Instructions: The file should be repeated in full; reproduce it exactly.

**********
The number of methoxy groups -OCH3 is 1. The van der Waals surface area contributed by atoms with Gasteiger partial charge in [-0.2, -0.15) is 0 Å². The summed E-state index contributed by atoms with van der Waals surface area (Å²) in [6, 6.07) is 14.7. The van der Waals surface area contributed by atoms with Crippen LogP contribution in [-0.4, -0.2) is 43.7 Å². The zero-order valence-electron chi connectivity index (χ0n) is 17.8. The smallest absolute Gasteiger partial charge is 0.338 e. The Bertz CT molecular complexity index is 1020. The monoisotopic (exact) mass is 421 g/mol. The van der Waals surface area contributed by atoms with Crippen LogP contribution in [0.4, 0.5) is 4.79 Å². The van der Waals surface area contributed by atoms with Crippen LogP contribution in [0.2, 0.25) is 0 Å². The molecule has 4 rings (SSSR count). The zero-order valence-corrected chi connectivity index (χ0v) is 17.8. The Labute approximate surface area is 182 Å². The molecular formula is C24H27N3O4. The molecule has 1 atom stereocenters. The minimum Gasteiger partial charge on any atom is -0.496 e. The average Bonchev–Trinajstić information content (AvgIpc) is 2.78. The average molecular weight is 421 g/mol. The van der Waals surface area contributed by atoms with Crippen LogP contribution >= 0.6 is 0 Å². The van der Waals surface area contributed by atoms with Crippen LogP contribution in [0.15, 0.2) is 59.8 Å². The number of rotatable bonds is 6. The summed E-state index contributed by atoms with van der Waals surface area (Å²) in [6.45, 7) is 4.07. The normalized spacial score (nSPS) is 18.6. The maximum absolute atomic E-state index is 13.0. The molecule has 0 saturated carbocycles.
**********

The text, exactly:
The number of methoxy groups -OCH3 is 1. The van der Waals surface area contributed by atoms with Gasteiger partial charge in [-0.2, -0.15) is 0 Å². The summed E-state index contributed by atoms with van der Waals surface area (Å²) in [6, 6.07) is 14.7. The van der Waals surface area contributed by atoms with Crippen LogP contribution in [-0.4, -0.2) is 43.7 Å². The zero-order valence-electron chi connectivity index (χ0n) is 17.8. The smallest absolute Gasteiger partial charge is 0.338 e. The Bertz CT molecular complexity index is 1020. The monoisotopic (exact) mass is 421 g/mol. The van der Waals surface area contributed by atoms with Crippen LogP contribution in [0.4, 0.5) is 4.79 Å². The van der Waals surface area contributed by atoms with Crippen LogP contribution in [0.2, 0.25) is 0 Å². The molecule has 4 rings (SSSR count). The zero-order valence-corrected chi connectivity index (χ0v) is 17.8. The Labute approximate surface area is 182 Å². The molecular formula is C24H27N3O4. The molecule has 1 atom stereocenters. The minimum Gasteiger partial charge on any atom is -0.496 e. The average Bonchev–Trinajstić information content (AvgIpc) is 2.78. The average molecular weight is 421 g/mol. The van der Waals surface area contributed by atoms with Crippen LogP contribution >= 0.6 is 0 Å². The van der Waals surface area contributed by atoms with Crippen LogP contribution in [0.15, 0.2) is 59.8 Å². The number of rotatable bonds is 6. The summed E-state index contributed by atoms with van der Waals surface area (Å²) in [6.45, 7) is 4.07. The normalized spacial score (nSPS) is 18.6. The maximum absolute atomic E-state index is 13.0. The molecule has 0 saturated carbocycles.